Using Digital Forensics for Investigations: A Question of Trust
By Enterprise Security Magazine | Thursday, February 07, 2019
Today, digital technology has been used to secure convictions and prove innocence. The world market of digital forensics has segmented the regions of South America, North America Middle East, Asia, and Europe. Research Report Insights (RRI), the digital forensics market stood around the valuation value of around $2.87 billion in the year 2016. It is estimated to have around $6.65 by the year 2025. Compound Annual Growth Rate (CAGR) has increased by 9.7 percent between 2015 and 2017.
As fraudsters have increased technology usage, the police also tend to keep up with the advancements like a digital forensic unit. For instance, in serious road collisions, the phone activity can be scrutinized using the digital forensic approach to know the details about the victim. In criminal and family-related cases, identification through DNA analysis is essential. The STR typing has now overtaken DNA typing and parentage testing.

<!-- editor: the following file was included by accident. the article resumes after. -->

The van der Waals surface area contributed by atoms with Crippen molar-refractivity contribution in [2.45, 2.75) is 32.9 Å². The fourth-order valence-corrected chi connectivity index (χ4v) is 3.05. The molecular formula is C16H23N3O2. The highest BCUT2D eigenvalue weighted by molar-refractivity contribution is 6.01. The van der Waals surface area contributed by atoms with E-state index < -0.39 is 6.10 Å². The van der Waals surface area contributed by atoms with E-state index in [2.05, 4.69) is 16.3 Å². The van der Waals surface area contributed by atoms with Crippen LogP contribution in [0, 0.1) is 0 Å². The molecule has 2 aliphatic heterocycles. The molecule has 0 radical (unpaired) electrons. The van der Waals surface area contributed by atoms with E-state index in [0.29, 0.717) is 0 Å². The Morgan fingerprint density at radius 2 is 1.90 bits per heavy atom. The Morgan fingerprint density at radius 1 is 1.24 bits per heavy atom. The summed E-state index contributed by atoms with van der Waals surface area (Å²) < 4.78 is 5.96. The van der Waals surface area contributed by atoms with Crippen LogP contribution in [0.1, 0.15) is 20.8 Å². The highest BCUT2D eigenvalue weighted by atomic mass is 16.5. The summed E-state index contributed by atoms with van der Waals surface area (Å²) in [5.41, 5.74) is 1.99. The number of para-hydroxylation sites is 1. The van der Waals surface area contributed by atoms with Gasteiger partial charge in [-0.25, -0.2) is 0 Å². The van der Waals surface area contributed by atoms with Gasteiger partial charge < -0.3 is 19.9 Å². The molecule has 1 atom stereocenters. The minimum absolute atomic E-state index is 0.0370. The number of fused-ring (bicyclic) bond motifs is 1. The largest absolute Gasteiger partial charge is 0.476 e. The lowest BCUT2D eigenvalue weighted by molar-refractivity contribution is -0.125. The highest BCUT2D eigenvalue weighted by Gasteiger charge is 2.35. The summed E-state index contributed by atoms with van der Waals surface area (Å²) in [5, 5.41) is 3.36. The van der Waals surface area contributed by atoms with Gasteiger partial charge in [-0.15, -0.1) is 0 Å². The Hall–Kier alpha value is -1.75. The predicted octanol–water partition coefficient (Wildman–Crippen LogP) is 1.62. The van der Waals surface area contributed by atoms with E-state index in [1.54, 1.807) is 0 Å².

The STR typing helps in monitoring bone marrow engraftment following the transplantation. These days, digital forensic methods have been using STR typing instead of forensic DNA typing. While using DNA typing, analytical methods for smaller fragments have been increased. In order to reduce the fragments, the standard STR method has been used in the United States. In U.S. 15, loci were used to compare the DNA.
Fingerprint evident is the next high profile involved in the digital forensic methods that rests on the principle of friction ridge patterns. Experts declare a match when the point goes 12 in common. There are several digital forensic methodologies used in the sector. The cybercrime lab at Computer Crime and Intellectual Property Section has the flowchart that explains the methods and the steps involved in forensic methods. The key elements of computer forensics involve scientific methods, collection, and preservation, validation, identification, documentation, and presentation.
The research that took place at the University of York in England has evident information regarding the accuracy of digital forensic methods. International standards have been created in the testing laboratories that use scientific techniques to test metals and chemical compounds.